TAMPA – A team of university researchers will try to match DNA samples taken from the living relatives of boys buried long ago on the grounds of a now-shuttered reform school in the Florida Panhandle. It’s an important next step in solving the mysteries behind dozens of unmarked graves found at the site.
Forensic experts from the University of South Florida will begin collecting the DNA samples Friday from several relatives they have identified through historical records or who have come forward during the school's ongoing investigation into some 50 unmarked graves researchers discovered at the now-defunct Arthur G. Dozier School for Boys in Marianna, Florida.
Over the years, the reform school has been the subject of several major investigations stemming from allegations of abuse. Florida officials closed the school in 2011 following a state police probe into the latest such allegations that found no evidence of any crimes.
But that probe was called into question late last year when a USF forensic team began examining the site and found more unmarked graves than police had said were there.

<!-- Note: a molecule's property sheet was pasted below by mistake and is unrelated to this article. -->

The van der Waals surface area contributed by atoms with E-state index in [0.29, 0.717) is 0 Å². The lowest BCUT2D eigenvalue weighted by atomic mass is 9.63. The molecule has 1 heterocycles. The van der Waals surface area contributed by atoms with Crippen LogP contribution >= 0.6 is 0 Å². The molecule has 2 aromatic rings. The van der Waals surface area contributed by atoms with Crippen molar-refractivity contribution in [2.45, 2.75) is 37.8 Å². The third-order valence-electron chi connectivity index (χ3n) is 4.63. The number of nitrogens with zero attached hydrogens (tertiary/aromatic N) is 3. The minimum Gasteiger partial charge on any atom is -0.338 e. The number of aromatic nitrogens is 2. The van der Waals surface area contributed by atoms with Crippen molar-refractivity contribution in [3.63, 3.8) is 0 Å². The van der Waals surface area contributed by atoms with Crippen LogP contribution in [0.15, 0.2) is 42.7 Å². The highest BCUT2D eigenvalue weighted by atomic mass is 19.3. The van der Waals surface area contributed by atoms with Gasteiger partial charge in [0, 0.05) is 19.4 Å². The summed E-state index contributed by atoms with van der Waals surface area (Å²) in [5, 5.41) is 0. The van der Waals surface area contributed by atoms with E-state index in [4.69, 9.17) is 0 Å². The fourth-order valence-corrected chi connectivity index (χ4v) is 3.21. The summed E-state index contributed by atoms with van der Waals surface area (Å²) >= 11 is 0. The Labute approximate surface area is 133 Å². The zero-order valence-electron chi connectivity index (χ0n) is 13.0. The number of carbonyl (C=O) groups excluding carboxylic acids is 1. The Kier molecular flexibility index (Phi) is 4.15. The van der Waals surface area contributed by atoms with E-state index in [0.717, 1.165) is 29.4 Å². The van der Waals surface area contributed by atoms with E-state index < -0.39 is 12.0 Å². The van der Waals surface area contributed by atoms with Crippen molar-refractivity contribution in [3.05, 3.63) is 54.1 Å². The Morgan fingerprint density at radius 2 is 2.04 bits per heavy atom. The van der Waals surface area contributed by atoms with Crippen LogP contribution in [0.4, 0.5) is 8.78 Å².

U.S. Sen. Bill Nelson (D-FL) came to the school's aid after a Polk County man asked the lawmaker's office for help last year in locating his uncle's remains known to be buried in an unmarked cemetery on the grounds of the reform school.
Since then, Nelson has written the governor urging him to the back the school’s work. And he is pushing the school’s application for a Department of Justice grant he helped identify that would cover the costs associated with forensic research involving the use of DNA to identify missing or dead persons. Up to $3 million will be awarded to select applicants.
Last month, a Jackson County circuit court judge rejected a request by state Attorney General Pam Bondi to grant a local medical examiner permission to exhume the bodies buried on school grounds.
In his order, the judge wrote that either the local medical examiner or the state’s chief archaeologist could initiate exhumation without court permission. USF is now seeking permission from the state's chief archaeologist.
On Friday, the USF forensic team, which is led by Dr. Erin Kimmerle, will be joined by Nelson, the Hillsborough County Sheriff’s Office, two members of the Florida Legislature and representatives from the National Missing and Unidentified Persons System. Kimmerle also will provide an update on the status of the school's investigation.
“The only way to give the families of these boys closure is for researchers to be able to carry on," Nelson said today. “That includes matching DNA that will be collected by the sheriff's office tomorrow.”
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